[Show abstract][Hide abstract] ABSTRACT: Aim:
To determine the optimal generator settings for endobiliary radiofrequency ablation.
Endobiliary radiofrequency ablation was performed in live swine on the ampulla of Vater, the common bile duct and in the hepatic parenchyma. Radiofrequency ablation time, "effect", and power were allowed to vary. The animals were sacrificed two hours after the procedure. Histopathological assessment of the depth of the thermal lesions was performed.
Twenty-five radiofrequency bursts were applied in three swine. In the ampulla of Vater (n = 3), necrosis of the duodenal wall was observed starting with an effect set at 8, power output set at 10 W, and a 30 s shot duration, whereas superficial mucosal damage of up to 350 μm in depth was recorded for an effect set at 8, power output set at 6 W and a 30 s shot duration. In the common bile duct (n = 4), a 1070 μm, safe and efficient ablation was obtained for an effect set at 8, a power output of 8 W, and an ablation time of 30 s. Within the hepatic parenchyma (n = 18), the depth of tissue damage varied from 1620 μm (effect = 8, power = 10 W, ablation time = 15 s) to 4480 μm (effect = 8, power = 8 W, ablation time = 90 s).
The duration of the catheter application appeared to be the most important parameter influencing the depth of the thermal injury during endobiliary radiofrequency ablation. In healthy swine, the currently recommended settings of the generator may induce severe, supratherapeutic tissue damage in the biliary tree, especially in the high-risk area of the ampulla of Vater.
[Show abstract][Hide abstract] ABSTRACT: Patients with recurrences from pancreas adenocarcinoma have a poor survival rate despite new chemotherapy treatment options. Recurrences are mainly hepatic metastases or peritoneal dissemination and surgical treatment is not recommended. Late and single metachronous pulmonary recurrences are uncommon and may mimic primary lung carcinoma. We report two patients with late and unique pulmonary metastasis from pancreatic cancer. These two patients underwent surgical resection; three and five years later, they did not experience recurrences. Cases called for a surgical approach in late and unique pulmonary metastases from pancreatic cancer, and paved the way for a prolonged chemotherapy free period.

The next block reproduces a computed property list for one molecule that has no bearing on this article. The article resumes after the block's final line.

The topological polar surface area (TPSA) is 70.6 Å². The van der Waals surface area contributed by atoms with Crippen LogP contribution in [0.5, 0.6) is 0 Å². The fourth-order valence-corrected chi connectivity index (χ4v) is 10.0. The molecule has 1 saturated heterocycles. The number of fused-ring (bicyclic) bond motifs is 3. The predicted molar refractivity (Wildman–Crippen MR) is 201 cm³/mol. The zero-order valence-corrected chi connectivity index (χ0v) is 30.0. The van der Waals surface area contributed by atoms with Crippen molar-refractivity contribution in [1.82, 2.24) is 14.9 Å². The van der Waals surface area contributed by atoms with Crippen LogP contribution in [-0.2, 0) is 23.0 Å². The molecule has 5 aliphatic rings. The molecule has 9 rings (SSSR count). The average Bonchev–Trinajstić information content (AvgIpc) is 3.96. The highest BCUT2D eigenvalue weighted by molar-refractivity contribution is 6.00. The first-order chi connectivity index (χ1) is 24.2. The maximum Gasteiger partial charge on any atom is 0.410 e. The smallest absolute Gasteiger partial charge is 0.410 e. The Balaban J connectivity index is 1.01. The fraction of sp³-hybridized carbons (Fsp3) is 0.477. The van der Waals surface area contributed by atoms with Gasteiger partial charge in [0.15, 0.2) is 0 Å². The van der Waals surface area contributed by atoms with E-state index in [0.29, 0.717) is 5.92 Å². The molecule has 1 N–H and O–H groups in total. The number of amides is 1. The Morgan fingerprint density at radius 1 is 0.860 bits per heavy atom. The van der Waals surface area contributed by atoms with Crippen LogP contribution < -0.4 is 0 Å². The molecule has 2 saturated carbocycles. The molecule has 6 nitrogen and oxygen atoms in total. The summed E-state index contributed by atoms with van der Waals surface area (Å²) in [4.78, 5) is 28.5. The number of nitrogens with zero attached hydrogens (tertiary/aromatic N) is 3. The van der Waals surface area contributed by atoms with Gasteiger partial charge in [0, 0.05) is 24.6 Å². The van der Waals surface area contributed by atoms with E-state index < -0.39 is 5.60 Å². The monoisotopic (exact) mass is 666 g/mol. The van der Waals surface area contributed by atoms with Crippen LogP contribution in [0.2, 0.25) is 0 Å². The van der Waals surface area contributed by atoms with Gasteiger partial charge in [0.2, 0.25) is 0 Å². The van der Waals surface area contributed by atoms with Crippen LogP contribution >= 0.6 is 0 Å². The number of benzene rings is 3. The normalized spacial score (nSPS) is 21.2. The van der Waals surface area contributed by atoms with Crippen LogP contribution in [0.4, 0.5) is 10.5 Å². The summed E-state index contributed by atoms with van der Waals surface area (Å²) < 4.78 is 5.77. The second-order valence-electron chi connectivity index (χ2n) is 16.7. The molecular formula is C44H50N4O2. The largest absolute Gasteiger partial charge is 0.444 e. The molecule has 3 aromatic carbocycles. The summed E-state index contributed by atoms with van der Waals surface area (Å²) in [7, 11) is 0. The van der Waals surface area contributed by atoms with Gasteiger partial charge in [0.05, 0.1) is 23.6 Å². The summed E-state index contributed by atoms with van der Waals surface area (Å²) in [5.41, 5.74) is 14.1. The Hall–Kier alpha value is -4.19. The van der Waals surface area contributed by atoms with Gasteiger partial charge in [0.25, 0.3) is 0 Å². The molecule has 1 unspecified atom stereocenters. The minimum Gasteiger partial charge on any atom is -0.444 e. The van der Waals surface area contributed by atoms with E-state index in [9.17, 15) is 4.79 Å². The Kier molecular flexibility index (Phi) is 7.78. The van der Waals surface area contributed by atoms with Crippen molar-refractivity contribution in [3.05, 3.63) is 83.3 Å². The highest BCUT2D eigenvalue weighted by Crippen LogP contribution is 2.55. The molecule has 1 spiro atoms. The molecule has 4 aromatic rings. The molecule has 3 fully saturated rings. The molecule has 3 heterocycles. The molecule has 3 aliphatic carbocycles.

No preview · Article · Oct 2015 · Cancer Investigation
[Show abstract][Hide abstract] ABSTRACT: Background and study aims:
Endoscopic submucosal dissection (ESD) is a recognized method for the curative treatment of superficial neoplasia, but its use is limited by lengthy procedures and the lack of versatility of existing knives. We developed a prototype ESD device with the ability to work as a needle, hook, or "scythe." This new device was compared to regular ESD knives in a randomized animal study.
Patients and methods:
Eight pigs underwent two gastric ESD procedures each, similar in size and difficulty, one with a regular ESD device and the other with the new device. The order and location of each ESD, as well as the performing operator, were randomized. Primary judgment criterion was safety of procedures. Overall and submucosal dissection procedure times were measured. Time-to-surface ratios were measured and estimated for ESDs larger than those performed. Histopathology of the resected tissue and remaining stomach was done after each experiment.
No complications were observed throughout the study and all resections were completed en-bloc and uneventfully. The submucosal extension of resections was similar with both the standard and the new devices. A comparison of time-consumption between groups did not show statistically significant differences, but a dramatic reduction of procedure duration was observed in some procedures with the new device; based on observed data, a potential time-saving of up to 66 % was anticipated, with a relatively short learning curve.
This new versatile device proved to be as safe as regular ESD knives, and seems likely to help reduce the duration of the procedure.
[Show abstract][Hide abstract] ABSTRACT: Gastric signet ring cell carcinoma (GSRC) is a distinct entity. Their incidence is increasing.
The pathologist plays a central role in the identification of this entity. Diagnosis is based on an adenocarcinoma containing a majority of signet ring cells (above 50 %).
The prognosis of GSRC is the same as gastric adenocarcinoma while GSRC appeared more aggressive. Signet ring cells present a low sensitivity to chemotherapy.
This review aimed to discuss the histological, the prognostic and the therapeutic aspect of this entity.
No preview · Article · Apr 2014 · La Presse Médicale
[Show abstract][Hide abstract] ABSTRACT: Objective:
The data describing the urologic extracolonic cancers associated with Lynch syndrome (hereditary non-polyposis colorectal cancer [HNPCC]) are variable. The aim of our study was to establish the frequency of mutations in mismatch repair (MMR) genes in patients with upper urinary tract transitional cell carcinoma (UUT-TCC) and to evaluate the clinical benefits of a systematic screening.
Specimen blocks were obtained from 146 patients treated for UUT-TCC in our center. Clinicopathological characteristics and survival data of patients were collected (median follow-up = 42.5 months). Immunohistochemistry was performed by tissue microarray (TMA), in order to detect mutations in mismatch repair genes. Results obtained after TMA analysis were confirmed at a molecular level by microsatellite instability (MSI) analysis.